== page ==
International Justice

CJ354 Endicott College

Pillage: US Legislation on Congo’s Conflict Minerals Delayed

A recent VOA news article explains why US legislation on Congo’s conflict minerals has been delayed. An excerpt:

“Any delay or phase-in of the law would seriously undermine the aim of the law which is to create greater transparency and accountability over the trade in conflict minerals and therefore help reduce the violence that is being driven by these minerals,” said Gilfillan (Global Witness)

The aim of the law is to force thousands of companies that report to the Securities and Exchange Commission and obtain minerals from the Democratic Republic of Congo and nine neighboring countries to reveal the sources of tin, tungsten, tantalum and gold they use….”

Interestingly, the quotes at the end of the article reveal disagreements over whether the conflict is inherently driven by greed or politics.

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6 responses to “Pillage: US Legislation on Congo’s Conflict Minerals Delayed

  1. chrisumass April 28, 2011 at 8:51 pm

    The arguement made at the end of the article is a noble one identifying that the government of DRC needs to be improved in order to solve the problem. However conflict resources are sold to companies that require them, not because the government is in poor shape. The need of electrical companies and phone companies on the DRCs minerals is heavy. Due to this they won’t back down from purchasing conflict resources and are less likely to enforce a policy that would lessen their supplie of vital metals. The crisis should be attended to but I think going after the exports of conflict resources is an effective way of cutting the head off the snake. If the money flowing to criminals stops then they won’t be able to fund their operations.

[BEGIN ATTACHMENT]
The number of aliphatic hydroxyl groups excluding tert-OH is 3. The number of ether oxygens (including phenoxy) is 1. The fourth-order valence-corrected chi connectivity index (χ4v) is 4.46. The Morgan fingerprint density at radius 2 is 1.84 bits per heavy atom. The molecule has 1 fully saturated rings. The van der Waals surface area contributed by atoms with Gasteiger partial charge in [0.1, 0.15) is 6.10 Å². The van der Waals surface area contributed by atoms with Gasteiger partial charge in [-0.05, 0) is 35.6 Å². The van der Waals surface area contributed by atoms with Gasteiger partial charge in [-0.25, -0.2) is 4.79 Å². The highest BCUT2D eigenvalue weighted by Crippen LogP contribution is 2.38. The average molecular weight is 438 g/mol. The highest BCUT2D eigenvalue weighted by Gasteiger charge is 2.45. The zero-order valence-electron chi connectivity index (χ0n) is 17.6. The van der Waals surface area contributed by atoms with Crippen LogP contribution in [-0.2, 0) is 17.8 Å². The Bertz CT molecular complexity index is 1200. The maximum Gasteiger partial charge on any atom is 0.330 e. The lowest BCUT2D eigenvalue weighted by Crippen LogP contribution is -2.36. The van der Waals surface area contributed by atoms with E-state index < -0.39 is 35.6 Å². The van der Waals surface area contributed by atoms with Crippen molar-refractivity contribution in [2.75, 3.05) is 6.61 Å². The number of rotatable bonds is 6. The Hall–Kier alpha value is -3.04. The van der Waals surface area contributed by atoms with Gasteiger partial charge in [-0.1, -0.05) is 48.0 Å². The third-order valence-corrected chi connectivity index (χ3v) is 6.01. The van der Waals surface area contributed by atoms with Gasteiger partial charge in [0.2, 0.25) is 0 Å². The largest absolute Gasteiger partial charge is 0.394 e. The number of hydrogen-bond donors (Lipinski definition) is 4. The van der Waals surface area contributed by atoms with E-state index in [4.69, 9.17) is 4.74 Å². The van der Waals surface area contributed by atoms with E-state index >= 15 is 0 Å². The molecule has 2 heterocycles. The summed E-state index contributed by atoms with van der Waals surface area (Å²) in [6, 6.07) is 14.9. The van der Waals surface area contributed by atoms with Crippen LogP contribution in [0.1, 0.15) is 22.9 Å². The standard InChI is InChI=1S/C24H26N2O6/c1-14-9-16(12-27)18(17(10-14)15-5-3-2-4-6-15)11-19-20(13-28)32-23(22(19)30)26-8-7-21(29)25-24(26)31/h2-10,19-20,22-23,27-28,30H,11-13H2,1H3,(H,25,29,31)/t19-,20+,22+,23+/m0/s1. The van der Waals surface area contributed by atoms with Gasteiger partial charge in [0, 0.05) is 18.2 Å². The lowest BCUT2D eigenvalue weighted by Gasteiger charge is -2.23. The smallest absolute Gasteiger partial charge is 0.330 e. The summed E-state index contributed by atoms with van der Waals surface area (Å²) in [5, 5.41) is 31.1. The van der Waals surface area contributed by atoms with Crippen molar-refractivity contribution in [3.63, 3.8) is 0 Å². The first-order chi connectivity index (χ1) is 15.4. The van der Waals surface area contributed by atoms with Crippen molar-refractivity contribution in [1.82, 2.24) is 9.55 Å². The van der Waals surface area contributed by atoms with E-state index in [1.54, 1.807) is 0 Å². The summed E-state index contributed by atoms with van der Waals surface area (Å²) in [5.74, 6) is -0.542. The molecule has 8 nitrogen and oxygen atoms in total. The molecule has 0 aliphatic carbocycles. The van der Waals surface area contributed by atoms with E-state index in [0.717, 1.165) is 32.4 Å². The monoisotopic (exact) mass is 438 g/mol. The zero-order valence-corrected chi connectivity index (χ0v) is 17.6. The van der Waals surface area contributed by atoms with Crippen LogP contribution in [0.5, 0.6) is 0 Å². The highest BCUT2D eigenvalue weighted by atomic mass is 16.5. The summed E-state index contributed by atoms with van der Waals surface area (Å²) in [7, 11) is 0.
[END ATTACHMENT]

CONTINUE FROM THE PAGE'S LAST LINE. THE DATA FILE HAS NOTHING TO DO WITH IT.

2. mara.m April 29, 2011 at 12:14 am

    I think it is really interesting that at the end of the article, a Congolese scholar stated that he believed the U.S. attention to help Congo is misguided. It was said in class that US legislation and UN sanctions will not necessarily help, and it was mentioned that conflict resolution has to come from the Congolese. I think this is mainly true, and I say “mainly” because I believe that with the Congo’s complicated past with not only foreign states intervening with conflicts and pillaging resources, it also has rebel groups fighting for resources as well, it would need the international community’s aid in reforming the government. However the aid would have to be temporary, with a transition period to allow the Congolese to firmly reform in order to prosecute the war crimes and human rights violations that have been committed over the years. The Congolese government must provide its own conflict resolution (to some extent, with some help of the international community) in order to expel foreign pillagers, and also come to terms with rebel groups in order to deter further pillaging of resources. The pillaging of resources will continuously allow atrocities to happen, and with the international demand of such lucrative resources thus providing a market, corporations and individuals profiting will never stop (especially since they are making billions of dollars) which is why the conflict resolution must come from within the Congo.

  3. Alana Tiemessen April 29, 2011 at 3:20 pm

    Here’s a really interesting blog post, from “Texas in Africa,” on the “unintended consequences of Congo advocacy.” It questions the overdrawn assumptions about the links between minerals and the violence in the Congo, and how this rather simplistic narrative hasn’t helped in the right ways.
    http://texasinafrica.blogspot.com/2011/04/unintended-consequences-of-congo.html

  4. julespc April 29, 2011 at 5:47 pm